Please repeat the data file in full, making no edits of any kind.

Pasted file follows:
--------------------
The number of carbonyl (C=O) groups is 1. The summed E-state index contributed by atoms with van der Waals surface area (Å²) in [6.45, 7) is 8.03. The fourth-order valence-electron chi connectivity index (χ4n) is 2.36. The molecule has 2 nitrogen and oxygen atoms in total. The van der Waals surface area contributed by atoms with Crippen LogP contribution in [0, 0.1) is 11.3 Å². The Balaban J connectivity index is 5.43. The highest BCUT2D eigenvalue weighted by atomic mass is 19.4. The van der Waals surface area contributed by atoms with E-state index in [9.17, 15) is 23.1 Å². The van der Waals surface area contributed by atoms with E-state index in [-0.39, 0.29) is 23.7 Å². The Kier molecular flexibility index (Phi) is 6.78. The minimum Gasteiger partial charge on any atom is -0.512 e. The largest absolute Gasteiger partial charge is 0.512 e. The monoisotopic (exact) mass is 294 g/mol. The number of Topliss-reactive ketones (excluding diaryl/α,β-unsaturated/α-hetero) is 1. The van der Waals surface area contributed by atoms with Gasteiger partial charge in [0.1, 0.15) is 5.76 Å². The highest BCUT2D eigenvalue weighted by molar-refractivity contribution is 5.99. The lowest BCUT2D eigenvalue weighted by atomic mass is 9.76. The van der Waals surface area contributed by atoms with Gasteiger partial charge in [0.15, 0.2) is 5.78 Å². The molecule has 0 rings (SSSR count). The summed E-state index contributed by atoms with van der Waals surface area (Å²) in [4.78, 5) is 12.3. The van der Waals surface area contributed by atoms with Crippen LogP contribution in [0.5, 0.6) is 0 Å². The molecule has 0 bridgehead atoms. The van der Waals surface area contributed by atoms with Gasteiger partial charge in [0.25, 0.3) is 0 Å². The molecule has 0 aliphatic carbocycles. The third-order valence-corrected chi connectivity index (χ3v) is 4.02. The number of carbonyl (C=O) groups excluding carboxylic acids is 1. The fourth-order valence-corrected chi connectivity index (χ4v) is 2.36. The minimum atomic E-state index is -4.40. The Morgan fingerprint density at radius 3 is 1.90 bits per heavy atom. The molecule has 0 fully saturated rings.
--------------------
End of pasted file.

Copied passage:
The number of carbonyl (C=O) groups is 1. The summed E-state index contributed by atoms with van der Waals surface area (Å²) in [6.45, 7) is 8.03. The fourth-order valence-electron chi connectivity index (χ4n) is 2.36. The molecule has 2 nitrogen and oxygen atoms in total. The van der Waals surface area contributed by atoms with Crippen LogP contribution in [0, 0.1) is 11.3 Å². The Balaban J connectivity index is 5.43. The highest BCUT2D eigenvalue weighted by atomic mass is 19.4. The van der Waals surface area contributed by atoms with E-state index in [9.17, 15) is 23.1 Å². The van der Waals surface area contributed by atoms with E-state index in [-0.39, 0.29) is 23.7 Å². The Kier molecular flexibility index (Phi) is 6.78. The minimum Gasteiger partial charge on any atom is -0.512 e. The largest absolute Gasteiger partial charge is 0.512 e. The monoisotopic (exact) mass is 294 g/mol. The number of Topliss-reactive ketones (excluding diaryl/α,β-unsaturated/α-hetero) is 1. The van der Waals surface area contributed by atoms with Gasteiger partial charge in [0.1, 0.15) is 5.76 Å². The highest BCUT2D eigenvalue weighted by molar-refractivity contribution is 5.99. The lowest BCUT2D eigenvalue weighted by atomic mass is 9.76. The van der Waals surface area contributed by atoms with Gasteiger partial charge in [0.15, 0.2) is 5.78 Å². The molecule has 0 rings (SSSR count). The summed E-state index contributed by atoms with van der Waals surface area (Å²) in [4.78, 5) is 12.3. The van der Waals surface area contributed by atoms with Crippen LogP contribution in [0.5, 0.6) is 0 Å². The molecule has 0 bridgehead atoms. The van der Waals surface area contributed by atoms with Gasteiger partial charge in [0.25, 0.3) is 0 Å². The molecule has 0 aliphatic carbocycles. The third-order valence-corrected chi connectivity index (χ3v) is 4.02. The number of carbonyl (C=O) groups excluding carboxylic acids is 1. The fourth-order valence-corrected chi connectivity index (χ4v) is 2.36. The minimum atomic E-state index is -4.40. The Morgan fingerprint density at radius 3 is 1.90 bits per heavy atom. The molecule has 0 fully saturated rings.